The new higher education watchdog, the Office for Students (OfS), is urging universities to pay more attention to socio-economic and school background, rather than just A-level grades, when deciding to award a place to a student. The Guardian reports.
It wants institutions to be more ambitious on what are known as “contextual admissions”, offering places to students who have the potential to study at the highest level, but may be at a disadvantage because of background and school.
Most universities already use contextual data in their admissions process as part of efforts to widen access to their courses, but while lower- and middle-tier universities have made advances, leading institutions have been criticised for their “incredibly slow” progress on recruiting from the most disadvantaged groups.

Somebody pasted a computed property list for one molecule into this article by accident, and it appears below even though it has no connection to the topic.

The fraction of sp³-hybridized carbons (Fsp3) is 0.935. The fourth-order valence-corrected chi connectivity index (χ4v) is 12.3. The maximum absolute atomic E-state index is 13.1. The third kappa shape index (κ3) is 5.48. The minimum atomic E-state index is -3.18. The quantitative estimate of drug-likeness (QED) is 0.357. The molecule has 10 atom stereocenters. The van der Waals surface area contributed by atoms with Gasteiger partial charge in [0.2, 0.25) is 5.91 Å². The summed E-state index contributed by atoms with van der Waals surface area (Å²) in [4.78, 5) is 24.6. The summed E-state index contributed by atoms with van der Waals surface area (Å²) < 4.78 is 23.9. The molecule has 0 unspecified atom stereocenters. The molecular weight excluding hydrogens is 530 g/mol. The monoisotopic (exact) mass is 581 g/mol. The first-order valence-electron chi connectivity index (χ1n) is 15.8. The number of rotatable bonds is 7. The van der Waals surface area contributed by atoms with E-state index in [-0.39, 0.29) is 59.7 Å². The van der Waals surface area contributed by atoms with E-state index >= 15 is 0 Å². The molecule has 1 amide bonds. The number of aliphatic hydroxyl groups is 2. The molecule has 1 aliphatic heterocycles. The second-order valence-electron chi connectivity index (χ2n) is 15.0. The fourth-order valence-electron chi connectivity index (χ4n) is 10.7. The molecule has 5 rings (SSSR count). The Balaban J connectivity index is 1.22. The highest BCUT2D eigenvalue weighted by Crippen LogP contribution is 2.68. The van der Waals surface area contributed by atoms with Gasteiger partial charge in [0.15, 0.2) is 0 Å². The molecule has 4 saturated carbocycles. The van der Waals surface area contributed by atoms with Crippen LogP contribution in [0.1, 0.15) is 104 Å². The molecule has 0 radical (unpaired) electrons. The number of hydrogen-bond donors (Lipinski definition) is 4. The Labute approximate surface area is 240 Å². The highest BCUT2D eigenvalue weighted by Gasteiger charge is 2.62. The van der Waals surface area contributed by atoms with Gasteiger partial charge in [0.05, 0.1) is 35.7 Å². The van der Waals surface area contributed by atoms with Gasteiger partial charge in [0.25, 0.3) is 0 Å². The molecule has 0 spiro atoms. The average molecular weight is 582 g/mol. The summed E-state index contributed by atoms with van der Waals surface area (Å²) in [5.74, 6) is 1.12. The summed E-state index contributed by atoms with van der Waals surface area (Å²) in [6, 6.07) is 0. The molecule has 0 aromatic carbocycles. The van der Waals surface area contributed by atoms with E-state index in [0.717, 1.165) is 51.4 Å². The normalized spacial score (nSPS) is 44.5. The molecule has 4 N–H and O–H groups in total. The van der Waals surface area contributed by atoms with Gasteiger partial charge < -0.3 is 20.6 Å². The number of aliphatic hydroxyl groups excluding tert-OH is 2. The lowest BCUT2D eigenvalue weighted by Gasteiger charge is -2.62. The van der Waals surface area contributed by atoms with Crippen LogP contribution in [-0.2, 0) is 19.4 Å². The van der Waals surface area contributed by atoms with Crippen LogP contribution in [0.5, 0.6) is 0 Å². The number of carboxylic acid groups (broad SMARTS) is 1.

The Fair Education Alliance (FEA) study, based on research from the University of Exeter, says institutions should be required to publicise the contextual data they use in admissions by including it on the UCAS application page for each course.
Speaking at the report launch on Tuesday, the OfS director of fair access and participation Chris Millward is expected say: “An ambitious approach to contextual admissions must be central to our strategy if we are going to make progress on access at the scale and pace necessary to meet the expectations of government, students and the wider public.
Sam Butters, FEA chief executive, said: “We know that parents’ income, the quality of school attended, and a myriad of other background factors affect educational outcomes for young people, including how well they do in their exams and their likelihood of progressing to higher education.
“Contextualised admissions are a way of overcoming this challenge and recognising the additional barriers disadvantaged young people face but we need some changes to how the practice is being used for it to be effective.”
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